Real-time detection of parathyroids during surgery: when the world of the invisible becomes visible

Identifying the parathyroid glands during surgeries can be a challenge because of their small size (a few millimetres). When they are injured, they can cause the disruption of calcium metabolism. Fluorescence imaging may well become essential in this type of surgery. Overview of this disruptive technology with one of the French pioneers.
Dr Fares BENMILOUD – Endocrine surgeon – Hôpital Européen - Marseilles, France.

INVIVOX: How did autofluorescence imaging come to France?

Dr. Fares BENMILOUD: Autofluorescence (that is to say, the fact that the tissues spontaneously emit fluorescence at certain wavelengths) is known since the 1950s. The discovery of the autofluorescence characteristics of the parathyroid glands is itself fairly recent (2008), and was made at Vanderbilt University, in the United States. Parathyroid autofluorescence imaging was performed for the first time in 2015, in France, at the Gustave Roussy Institute (IGR, Villejuif, France) under the leadership of Dr. Dana Hartl, using the technology of Grenoble-based manufacturer FLUOPTICS© (https://fluoptics.com).

INVIVOX: How has this medical imaging technique improved the management of patients with thyroid and parathyroid disease?

Dr. F. B.: The FLUOBEAM ® LX allows to visualise, without the injection of a contrast agent, the normal parathyroids other than with the eye of the surgeon, and gives the possibility to better preserve them. The method is precise, non-invasive, allowing visualisation in real time. Parathyroids are responsible for regulating the blood calcium level. When we remove a thyroid, we can disrupt their functioning, which requires supplementation with calcium and vitamin D, sometimes for life. This long-term intake is sometimes accompanied by serious treatment-related complications. Parathyroid glands are so small that it is possible to not see them and so to devascularise them by removing the thyroid gland. To be able to view them upstream allows the surgeon to be more conservative.

INVIVOX: Can you describe the procedure in detail?

Dr. F. B.: There are two phases: first, the autofluorescence exploration, that is the fact that the parathyroids spontaneously emit a natural fluorescent signal when they are stimulated with a certain light, and the injection of a fluorescent dye, the indocyanine green, which allows to visualise the vessels, and then, at the end of the procedure, a second injection which allows to observe if the parathyroids remain alive after the operation. We use the FLUOBEAM ® LX which is a camera linked to a panel PC and whose controls are activated by the surgeon via a joystick to increase sensitivity, to zoom etc.

"Autofluorescence is a disruptive technology. Previously, there was no examination available to see normal parathyroids during the operation and without contrast agent."

INVIVOX: How do you explain the decrease of hypocalcaemia cases?

Dr. F. B.: I think that the decrease of hypocalcaemia cases is related to the fact that we operate better thanks to this machine which allows us to see the parathyroids very early in the procedure. It allows us to refocus on parathyroid dissection. Several recent studies show that definitive hypocalcaemia increases mortality. With this technique, I think we will be able to dramatically reduce complications. Since using autofluorescence, I have had no case of definitive hypocalcaemia and about 5% transient hypocalcaemia. By using vascular mapping through the injection of indocyanine green, the rates are even lower: in one year, I did not have a single case of hypocalcaemia. The current rates observed in publications are 6 to 10% of definitive hypocalcaemia and 30 to 40% of transient hypocalcaemia.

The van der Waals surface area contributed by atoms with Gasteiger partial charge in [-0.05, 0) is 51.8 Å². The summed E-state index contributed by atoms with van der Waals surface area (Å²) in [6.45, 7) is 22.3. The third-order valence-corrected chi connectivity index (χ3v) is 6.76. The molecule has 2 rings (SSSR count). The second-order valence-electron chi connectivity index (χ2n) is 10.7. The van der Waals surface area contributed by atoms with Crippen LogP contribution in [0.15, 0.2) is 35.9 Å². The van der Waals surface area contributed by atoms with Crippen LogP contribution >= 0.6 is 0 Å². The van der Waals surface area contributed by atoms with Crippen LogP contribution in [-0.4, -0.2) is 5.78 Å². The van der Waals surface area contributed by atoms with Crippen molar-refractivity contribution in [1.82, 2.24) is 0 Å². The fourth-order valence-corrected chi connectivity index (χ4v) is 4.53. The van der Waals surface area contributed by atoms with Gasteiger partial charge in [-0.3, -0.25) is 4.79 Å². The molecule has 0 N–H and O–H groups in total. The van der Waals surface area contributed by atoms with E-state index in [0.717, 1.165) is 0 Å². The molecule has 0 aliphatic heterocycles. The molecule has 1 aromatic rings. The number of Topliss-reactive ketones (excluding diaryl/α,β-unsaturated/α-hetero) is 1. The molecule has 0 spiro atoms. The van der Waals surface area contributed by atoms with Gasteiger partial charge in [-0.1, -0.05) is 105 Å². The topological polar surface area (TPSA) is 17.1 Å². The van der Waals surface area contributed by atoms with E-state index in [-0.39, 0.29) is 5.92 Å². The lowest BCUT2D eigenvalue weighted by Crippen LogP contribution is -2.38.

INVIVOX: Does it also facilitate parathyroidectomy procedures?

Dr. F. B.: Yes, it may speed up parathyroid exploration or guide resection in complex cases, but the main interest of this technique, for me, lies in the limitation of parathyroid risks during thyroidectomy. For parathyroidectomies, we already have very effective preoperative exams that allow us to detect pathological parathyroidisms to remove them.

INVIVOX: How do your fellow endocrinologists welcome this technique? Do many of you know how to use it?

Dr. F. B.: As this technology is relatively new, the need for training is relatively high. We are only a few who use and master this embedded imaging technique. As with any innovation, there are currently some obstacles like not having enough scientific proof of its efficiency and justification for its use. The first version of the FLUOBEAM ® was less ergonomic with a lower quality image than the FLUOBEAM ®LX just released. For my part, in view of the studies that I made and that I will publish, as for example in November in the JAMA Surgery (https://jamanetwork.com/journals/jamasurgery) and present orally at the congress of the American Thyroid Association (https://www.thyroid.org/) which takes place at the end of October in Chicago, I am convinced of its effectiveness.

INVIVOX: Will parathyroid fluorescence imaging become a standard in thyroid and parathyroid surgery?

Dr. F. B.: Yes, in my opinion. It is already part of my routine and will probably soon be that of all thyroid surgeons. It is also important to point out that this is a tool, and as such, in no case should it be a substitute for the surgeon's judgment: once we have seen the parathyroids, we must fight to save them. The results are operator dependent.

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